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Issue date: Mon 20 March 2017

It took a disgruntled young actor to form the long-standing local company that this year celebrates its 10th anniversary with a legacy season including a revival of Brecht’s The Caucasian Chalk Circle at Greenwich Theatre from 28 March-1 April.

It took a disgruntled young actor to form the long-standing local company that this year celebrates its 10th anniversary with a legacy season including a revival of Brecht’s The Caucasian Chalk Circle at Greenwich Theatre from 28 March-1 April.

“I was disgruntled getting cast in little murder mysteries when I wanted to be involved in epic kind of stuff with a huge ensemble and big sweeping stories,” said Ricky Dukes, now 32, artistic director of the Lazarus Theatre Company. “It just wasn’t fulfilling and I asked myself, what am I doing?

“I was probably sitting in a pub somewhere moaning about it, then a friend of mine told me to put my money where my mouth is and put a show on. At first I said I can’t be doing with all that, but we had a go and it was quite an artistic success but a huge commercial flop. We lost about £4,000.”

Ricky was ready to give up again but was amazed by the number of people who contacted him asking about the next show. “It just kind of grew from there really and we did another one,” he said. “We were a bit more sensible this time, putting on a show in Camden, and a year later we did a 20-minute slot at the Camden People’s Festival.

“It was a fantastic thing with no costs run by a woman called Kerry Irvine, and we got spotted by Jasmine Cullingford, who was artistic director at the Blue Elephant Theatre in Camberwell. She said come and do something for us and then, blink, it’s 10 years later.”

Lazarus has a big and enthusiastic following and The Caucasian Chalk Circle is selling well. Ricky attributes their success to the company’s very different approach to classic texts.

“I think it’s how we do them,” he said. “They’re big and visual and pretty epic. There’s brilliant sound design so it’s more of an experience for people who like classics but might be a little bit scared of them. We use a lot of movement and it’s quite theatrical, so they can get something out of that as well.”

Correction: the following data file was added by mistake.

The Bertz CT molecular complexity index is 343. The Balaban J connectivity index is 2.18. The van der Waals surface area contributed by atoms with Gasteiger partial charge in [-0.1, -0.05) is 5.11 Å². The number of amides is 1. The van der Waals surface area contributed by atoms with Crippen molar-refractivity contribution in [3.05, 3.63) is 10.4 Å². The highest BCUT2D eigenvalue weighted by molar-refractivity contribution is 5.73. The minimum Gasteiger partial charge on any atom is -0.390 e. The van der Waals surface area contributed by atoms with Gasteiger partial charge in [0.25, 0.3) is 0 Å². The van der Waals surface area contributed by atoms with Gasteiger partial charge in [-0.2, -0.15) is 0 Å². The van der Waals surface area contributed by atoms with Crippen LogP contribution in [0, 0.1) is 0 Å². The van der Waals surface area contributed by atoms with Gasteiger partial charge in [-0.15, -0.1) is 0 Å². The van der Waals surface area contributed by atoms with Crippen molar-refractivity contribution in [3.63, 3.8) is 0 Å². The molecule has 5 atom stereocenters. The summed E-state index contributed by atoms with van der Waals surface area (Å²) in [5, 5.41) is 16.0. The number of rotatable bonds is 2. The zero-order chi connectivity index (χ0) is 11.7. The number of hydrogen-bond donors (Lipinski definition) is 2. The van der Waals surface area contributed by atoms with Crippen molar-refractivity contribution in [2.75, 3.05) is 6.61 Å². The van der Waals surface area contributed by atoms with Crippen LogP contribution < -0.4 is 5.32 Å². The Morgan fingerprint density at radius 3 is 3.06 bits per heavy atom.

The company has already had a great success at Greenwich Theatre with a female led King Lear. “It was 2013 and being Greenwich based, down the road at Maze Hill, I got in touch with James Haddrell at the theatre and said I’d really love to do something at Greenwich,” said Ricky.

“I was a regular punter and straight away they gave us great support, asking how we could make it work. We ended up doing a rep with King Lear and Dido: Queen of Carthage. People had their doubts about a female King Lear but our response was, calm down, the world can go back to a male King Lear after this one.

“The great thing about the classics is that you can find new ways that illuminate so many other things in the play. Plays like King Lear belong to all of us, not just a few of us, so we did that in 2013 and here we are again and so pleased to be back.”

Lazarus has a core of three people who do the day-to-day work, plus a group of actors who constantly bring back new skills from other work they do.  “For Chalk Circle there’s a cast of 10 from across London although we’re trying to open it up across the UK,” said Ricky. “The great thing about Greenwich Theatre is that it’s epic but intimate as well, so you feel like you are in this huge thing, which Brecht himself always wanted from his audiences.

“When I was at university I didn’t like Brecht at all. We tried it last year at the Brockley Jack Theatre but we did it colourful with smiles and songs, and we realised that Brecht wanted you to see all the light and mechanics of theatre and that the audience was also some kind of part of it.

“You then realise that it was quite revolutionary as it was written in the revolutionary times in the Forties. Brecht was exiled from Germany at the time and he wrote it in America. And academics say he was heavily influenced by the Broadway musicals. That’s where the big stories and the big songs come from.

“People in the first five rows at Greenwich will get free juice and biscuits because Brecht really wants people to engage with his shows, and at Greenwich you’re trusted to go ahead and create the show. Everyone at the theatre gives massive support; there’s a real sense of generosity.”

James Haddrell, the theatre’s artistic and executive director, said: “Over the past decade Lazarus has built an enviable reputation for high quality classics in some of London’s most respected fringe theatres. We are delighted to be part of their ambitious legacy season and to help them bring their work to a larger scale.”

*THE Caucasian Chalk Circle, Tuesday, March 28, to Saturday, April. 1 For more details and ticket prices go to www.greenwichtheatre.org.uk. Box office: 020 8858 7755.


For more information, images or interview requests please contact James Haddrell, Greenwich Theatre Artistic & Executive Director, on 020 8858 4447, or email This e-mail address is being protected from spambots. You need JavaScript enabled to view it


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